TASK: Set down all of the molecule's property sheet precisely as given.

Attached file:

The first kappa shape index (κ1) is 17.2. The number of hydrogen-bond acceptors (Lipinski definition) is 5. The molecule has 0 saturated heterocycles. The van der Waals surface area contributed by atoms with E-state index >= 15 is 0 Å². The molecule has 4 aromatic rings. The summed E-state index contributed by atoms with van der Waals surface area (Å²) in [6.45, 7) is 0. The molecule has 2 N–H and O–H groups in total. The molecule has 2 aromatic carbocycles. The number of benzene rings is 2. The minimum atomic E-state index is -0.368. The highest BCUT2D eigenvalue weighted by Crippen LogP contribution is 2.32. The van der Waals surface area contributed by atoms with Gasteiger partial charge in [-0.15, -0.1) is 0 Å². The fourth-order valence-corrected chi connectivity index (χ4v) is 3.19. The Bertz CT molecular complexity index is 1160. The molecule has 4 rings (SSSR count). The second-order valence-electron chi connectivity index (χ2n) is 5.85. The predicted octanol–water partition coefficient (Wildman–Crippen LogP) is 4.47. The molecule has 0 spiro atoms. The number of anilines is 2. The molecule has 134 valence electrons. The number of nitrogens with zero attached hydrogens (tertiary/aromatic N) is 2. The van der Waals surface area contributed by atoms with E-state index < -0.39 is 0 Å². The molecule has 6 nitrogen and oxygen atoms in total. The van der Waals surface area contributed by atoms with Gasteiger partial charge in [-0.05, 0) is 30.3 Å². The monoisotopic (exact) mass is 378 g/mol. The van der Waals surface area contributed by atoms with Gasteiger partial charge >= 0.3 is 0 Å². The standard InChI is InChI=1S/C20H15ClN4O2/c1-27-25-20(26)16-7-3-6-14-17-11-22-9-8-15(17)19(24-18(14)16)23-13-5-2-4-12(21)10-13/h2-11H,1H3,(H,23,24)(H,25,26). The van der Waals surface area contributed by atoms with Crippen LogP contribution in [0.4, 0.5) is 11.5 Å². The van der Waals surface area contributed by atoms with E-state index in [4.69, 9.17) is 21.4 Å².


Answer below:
The first kappa shape index (κ1) is 17.2. The number of hydrogen-bond acceptors (Lipinski definition) is 5. The molecule has 0 saturated heterocycles. The van der Waals surface area contributed by atoms with E-state index >= 15 is 0 Å². The molecule has 4 aromatic rings. The summed E-state index contributed by atoms with van der Waals surface area (Å²) in [6.45, 7) is 0. The molecule has 2 N–H and O–H groups in total. The molecule has 2 aromatic carbocycles. The number of benzene rings is 2. The minimum atomic E-state index is -0.368. The highest BCUT2D eigenvalue weighted by Crippen LogP contribution is 2.32. The van der Waals surface area contributed by atoms with Gasteiger partial charge in [-0.15, -0.1) is 0 Å². The fourth-order valence-corrected chi connectivity index (χ4v) is 3.19. The Bertz CT molecular complexity index is 1160. The molecule has 4 rings (SSSR count). The second-order valence-electron chi connectivity index (χ2n) is 5.85. The predicted octanol–water partition coefficient (Wildman–Crippen LogP) is 4.47. The molecule has 0 spiro atoms. The number of anilines is 2. The molecule has 134 valence electrons. The number of nitrogens with zero attached hydrogens (tertiary/aromatic N) is 2. The van der Waals surface area contributed by atoms with E-state index < -0.39 is 0 Å². The molecule has 6 nitrogen and oxygen atoms in total. The van der Waals surface area contributed by atoms with Gasteiger partial charge in [-0.05, 0) is 30.3 Å². The monoisotopic (exact) mass is 378 g/mol. The van der Waals surface area contributed by atoms with Gasteiger partial charge >= 0.3 is 0 Å². The standard InChI is InChI=1S/C20H15ClN4O2/c1-27-25-20(26)16-7-3-6-14-17-11-22-9-8-15(17)19(24-18(14)16)23-13-5-2-4-12(21)10-13/h2-11H,1H3,(H,23,24)(H,25,26). The van der Waals surface area contributed by atoms with Crippen LogP contribution in [0.4, 0.5) is 11.5 Å². The van der Waals surface area contributed by atoms with E-state index in [4.69, 9.17) is 21.4 Å².